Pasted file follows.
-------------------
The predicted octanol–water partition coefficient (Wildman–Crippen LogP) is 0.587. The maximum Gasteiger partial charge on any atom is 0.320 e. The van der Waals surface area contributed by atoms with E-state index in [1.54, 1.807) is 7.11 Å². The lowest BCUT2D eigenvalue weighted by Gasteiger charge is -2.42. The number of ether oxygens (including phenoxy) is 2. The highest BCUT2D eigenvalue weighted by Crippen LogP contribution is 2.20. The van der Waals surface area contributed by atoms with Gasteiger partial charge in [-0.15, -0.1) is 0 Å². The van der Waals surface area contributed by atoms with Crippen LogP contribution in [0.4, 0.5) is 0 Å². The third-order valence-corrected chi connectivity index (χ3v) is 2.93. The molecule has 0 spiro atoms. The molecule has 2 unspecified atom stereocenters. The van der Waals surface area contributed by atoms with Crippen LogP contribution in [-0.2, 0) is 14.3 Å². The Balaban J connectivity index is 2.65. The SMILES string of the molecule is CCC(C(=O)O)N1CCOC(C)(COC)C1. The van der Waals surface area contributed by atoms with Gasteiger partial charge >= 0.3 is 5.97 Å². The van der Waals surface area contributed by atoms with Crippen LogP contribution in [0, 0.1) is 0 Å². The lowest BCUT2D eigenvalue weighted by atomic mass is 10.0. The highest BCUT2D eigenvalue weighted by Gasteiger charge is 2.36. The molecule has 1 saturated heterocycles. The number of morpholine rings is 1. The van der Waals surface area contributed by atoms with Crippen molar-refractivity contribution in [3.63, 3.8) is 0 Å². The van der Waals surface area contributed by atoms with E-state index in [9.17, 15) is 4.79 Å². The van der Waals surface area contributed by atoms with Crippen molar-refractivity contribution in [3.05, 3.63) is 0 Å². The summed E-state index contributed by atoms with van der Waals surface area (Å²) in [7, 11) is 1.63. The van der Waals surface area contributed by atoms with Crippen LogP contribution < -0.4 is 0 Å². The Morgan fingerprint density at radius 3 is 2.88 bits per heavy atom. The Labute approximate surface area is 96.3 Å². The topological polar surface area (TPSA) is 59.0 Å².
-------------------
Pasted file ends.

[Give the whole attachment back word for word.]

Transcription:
The predicted octanol–water partition coefficient (Wildman–Crippen LogP) is 0.587. The maximum Gasteiger partial charge on any atom is 0.320 e. The van der Waals surface area contributed by atoms with E-state index in [1.54, 1.807) is 7.11 Å². The lowest BCUT2D eigenvalue weighted by Gasteiger charge is -2.42. The number of ether oxygens (including phenoxy) is 2. The highest BCUT2D eigenvalue weighted by Crippen LogP contribution is 2.20. The van der Waals surface area contributed by atoms with Gasteiger partial charge in [-0.15, -0.1) is 0 Å². The van der Waals surface area contributed by atoms with Crippen LogP contribution in [0.4, 0.5) is 0 Å². The third-order valence-corrected chi connectivity index (χ3v) is 2.93. The molecule has 0 spiro atoms. The molecule has 2 unspecified atom stereocenters. The van der Waals surface area contributed by atoms with Crippen LogP contribution in [-0.2, 0) is 14.3 Å². The Balaban J connectivity index is 2.65. The SMILES string of the molecule is CCC(C(=O)O)N1CCOC(C)(COC)C1. The van der Waals surface area contributed by atoms with Gasteiger partial charge >= 0.3 is 5.97 Å². The van der Waals surface area contributed by atoms with Crippen LogP contribution in [0, 0.1) is 0 Å². The lowest BCUT2D eigenvalue weighted by atomic mass is 10.0. The highest BCUT2D eigenvalue weighted by Gasteiger charge is 2.36. The molecule has 1 saturated heterocycles. The number of morpholine rings is 1. The van der Waals surface area contributed by atoms with Crippen molar-refractivity contribution in [3.63, 3.8) is 0 Å². The van der Waals surface area contributed by atoms with E-state index in [9.17, 15) is 4.79 Å². The van der Waals surface area contributed by atoms with Crippen molar-refractivity contribution in [3.05, 3.63) is 0 Å². The summed E-state index contributed by atoms with van der Waals surface area (Å²) in [7, 11) is 1.63. The van der Waals surface area contributed by atoms with Crippen LogP contribution < -0.4 is 0 Å². The Morgan fingerprint density at radius 3 is 2.88 bits per heavy atom. The Labute approximate surface area is 96.3 Å². The topological polar surface area (TPSA) is 59.0 Å².